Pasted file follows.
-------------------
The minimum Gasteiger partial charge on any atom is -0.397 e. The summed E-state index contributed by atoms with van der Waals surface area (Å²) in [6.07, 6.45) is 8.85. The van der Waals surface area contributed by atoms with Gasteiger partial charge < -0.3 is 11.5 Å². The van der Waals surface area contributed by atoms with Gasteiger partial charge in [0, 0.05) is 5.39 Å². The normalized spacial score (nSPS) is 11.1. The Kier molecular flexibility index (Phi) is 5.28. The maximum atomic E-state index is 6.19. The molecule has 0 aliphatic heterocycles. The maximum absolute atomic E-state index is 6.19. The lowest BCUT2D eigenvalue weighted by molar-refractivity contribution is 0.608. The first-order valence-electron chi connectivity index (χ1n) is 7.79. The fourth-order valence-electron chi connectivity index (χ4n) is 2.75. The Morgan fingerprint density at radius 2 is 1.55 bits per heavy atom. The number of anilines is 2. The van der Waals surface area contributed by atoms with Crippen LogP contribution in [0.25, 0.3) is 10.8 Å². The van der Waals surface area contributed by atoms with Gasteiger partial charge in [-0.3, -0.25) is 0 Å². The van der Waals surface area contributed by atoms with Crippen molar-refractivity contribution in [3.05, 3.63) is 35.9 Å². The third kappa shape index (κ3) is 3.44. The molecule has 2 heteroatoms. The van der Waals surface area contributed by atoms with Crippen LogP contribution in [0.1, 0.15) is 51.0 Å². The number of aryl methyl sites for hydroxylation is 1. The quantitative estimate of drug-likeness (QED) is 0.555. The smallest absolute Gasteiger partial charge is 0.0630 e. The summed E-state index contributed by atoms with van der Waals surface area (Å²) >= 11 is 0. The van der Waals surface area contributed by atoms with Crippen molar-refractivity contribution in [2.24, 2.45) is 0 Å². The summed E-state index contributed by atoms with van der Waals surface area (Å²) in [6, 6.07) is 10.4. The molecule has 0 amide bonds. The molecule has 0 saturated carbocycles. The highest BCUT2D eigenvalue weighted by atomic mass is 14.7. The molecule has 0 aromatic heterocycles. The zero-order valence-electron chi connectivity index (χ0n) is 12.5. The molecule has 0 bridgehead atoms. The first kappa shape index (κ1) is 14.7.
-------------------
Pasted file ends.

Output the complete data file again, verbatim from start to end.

The minimum Gasteiger partial charge on any atom is -0.397 e. The summed E-state index contributed by atoms with van der Waals surface area (Å²) in [6.07, 6.45) is 8.85. The van der Waals surface area contributed by atoms with Gasteiger partial charge < -0.3 is 11.5 Å². The van der Waals surface area contributed by atoms with Gasteiger partial charge in [0, 0.05) is 5.39 Å². The normalized spacial score (nSPS) is 11.1. The Kier molecular flexibility index (Phi) is 5.28. The maximum atomic E-state index is 6.19. The molecule has 0 aliphatic heterocycles. The maximum absolute atomic E-state index is 6.19. The lowest BCUT2D eigenvalue weighted by molar-refractivity contribution is 0.608. The first-order valence-electron chi connectivity index (χ1n) is 7.79. The fourth-order valence-electron chi connectivity index (χ4n) is 2.75. The Morgan fingerprint density at radius 2 is 1.55 bits per heavy atom. The number of anilines is 2. The van der Waals surface area contributed by atoms with Crippen LogP contribution in [0.25, 0.3) is 10.8 Å². The van der Waals surface area contributed by atoms with Gasteiger partial charge in [-0.3, -0.25) is 0 Å². The van der Waals surface area contributed by atoms with Crippen molar-refractivity contribution in [3.05, 3.63) is 35.9 Å². The third kappa shape index (κ3) is 3.44. The molecule has 2 heteroatoms. The van der Waals surface area contributed by atoms with Crippen LogP contribution in [0.1, 0.15) is 51.0 Å². The number of aryl methyl sites for hydroxylation is 1. The quantitative estimate of drug-likeness (QED) is 0.555. The smallest absolute Gasteiger partial charge is 0.0630 e. The summed E-state index contributed by atoms with van der Waals surface area (Å²) >= 11 is 0. The van der Waals surface area contributed by atoms with Crippen molar-refractivity contribution in [2.24, 2.45) is 0 Å². The summed E-state index contributed by atoms with van der Waals surface area (Å²) in [6, 6.07) is 10.4. The molecule has 0 amide bonds. The molecule has 0 saturated carbocycles. The highest BCUT2D eigenvalue weighted by atomic mass is 14.7. The molecule has 0 aromatic heterocycles. The zero-order valence-electron chi connectivity index (χ0n) is 12.5. The molecule has 0 bridgehead atoms. The first kappa shape index (κ1) is 14.7.